Mike Gousha's show on Sunday featured a ginger questioning of Archbishop Timothy Dolan on the archidocese sex abuse scandal.
The televised interview was largely a snoozer. Indeed, it's the extended online interview that features the toughest question of the interview. And Dolan -- who, let's give him credit, is an accomplished answer-giver -- blows it.
Gousha asks the archbishop his opinion on the victims' lawyers' claim that the reason other diocese have filed for bankruptcy was not to protect assets but to protect secrets of abuse.
And Dolan laughs it off, saying "If we got secrets, we're doing a bad job of hiding them."
Ha ha ha.
Actually, the archdiocese has quite a few secrets at this point.
From a recent Milwaukee Journal Sentinel editorial:
The archdiocese has acknowledged that it knows of more than 40 priests who have been credibly accused of sexual misconduct. But it has refused to release clergy personnel files, leaving open the question: If the Becker files are so damning, what's in the other files?
The natural follow up from Gousha would have addressed this issue. But it didn't come.
Dolan talks a good game about how the church is doing a penance, a contrition, etc. But the Brawler recalls from his first confession -- admittedly some time ago -- that if you don't come clean about all the big stuff, all your confessing is for naught.
And Dolan, who wants to have us to believe he's upfront, is committed to hiding wrongdoing by priests from public view. And, of course, he's also opposed to a law that would temporarily drop the statute of limitations against sexually abusive priests -- which would invite more lawsuits.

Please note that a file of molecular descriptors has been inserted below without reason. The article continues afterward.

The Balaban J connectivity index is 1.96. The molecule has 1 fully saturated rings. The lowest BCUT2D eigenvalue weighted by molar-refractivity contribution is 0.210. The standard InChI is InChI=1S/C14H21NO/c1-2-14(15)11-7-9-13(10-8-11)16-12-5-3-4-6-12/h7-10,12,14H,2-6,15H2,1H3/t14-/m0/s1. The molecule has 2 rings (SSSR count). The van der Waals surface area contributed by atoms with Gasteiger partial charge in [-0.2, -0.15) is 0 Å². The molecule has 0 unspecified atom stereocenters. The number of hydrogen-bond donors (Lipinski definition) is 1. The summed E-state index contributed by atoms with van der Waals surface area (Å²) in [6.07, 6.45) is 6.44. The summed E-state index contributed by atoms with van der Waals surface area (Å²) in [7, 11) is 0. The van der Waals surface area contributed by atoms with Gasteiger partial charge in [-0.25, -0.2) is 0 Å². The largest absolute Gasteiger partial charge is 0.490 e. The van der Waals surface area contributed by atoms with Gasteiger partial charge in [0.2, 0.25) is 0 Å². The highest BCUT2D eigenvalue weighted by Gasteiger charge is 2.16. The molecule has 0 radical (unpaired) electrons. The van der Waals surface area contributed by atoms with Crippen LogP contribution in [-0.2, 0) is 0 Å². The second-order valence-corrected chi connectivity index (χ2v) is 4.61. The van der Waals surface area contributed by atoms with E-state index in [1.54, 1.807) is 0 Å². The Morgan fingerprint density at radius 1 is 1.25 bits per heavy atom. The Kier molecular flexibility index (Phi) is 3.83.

In testimony opposing the law he says, essentially, that the church shouldn't pay a price for past crimes (and why does the eternal church keep saying these actions happened decades ago? why does that matter if the victims are very much with us?) because of the damage it would do to the poor. "It will kneecap or even eliminate our ministries to vulnerable and needy people," he says.
Is Dolan, who was sporting a nice-looking pair of cufflinks, really going to stop the church's ministry to the poor if the archdiocese is forced to pay up to atone for past sins? Conservatives -- who have no problem demanding the rollback of public services or public school systems that help the poor -- make the same argument. The Brawler, truth be told, is not unsympathetic.
But a great harm was done -- and some price must be paid. Some penance must be performed. So the Brawler suspects the Church will have to find new, more creative ways of cutting costs -- just as businesses and the public sector have. The Brawler also suggests Dolan use his considerable communication skills to hit up some local Catholic executives to gauge the true depth of their faith. Briggs & Stratton CEO John Shiely made a nice haul next year. Maybe he's willing to open his checkbook -- wide.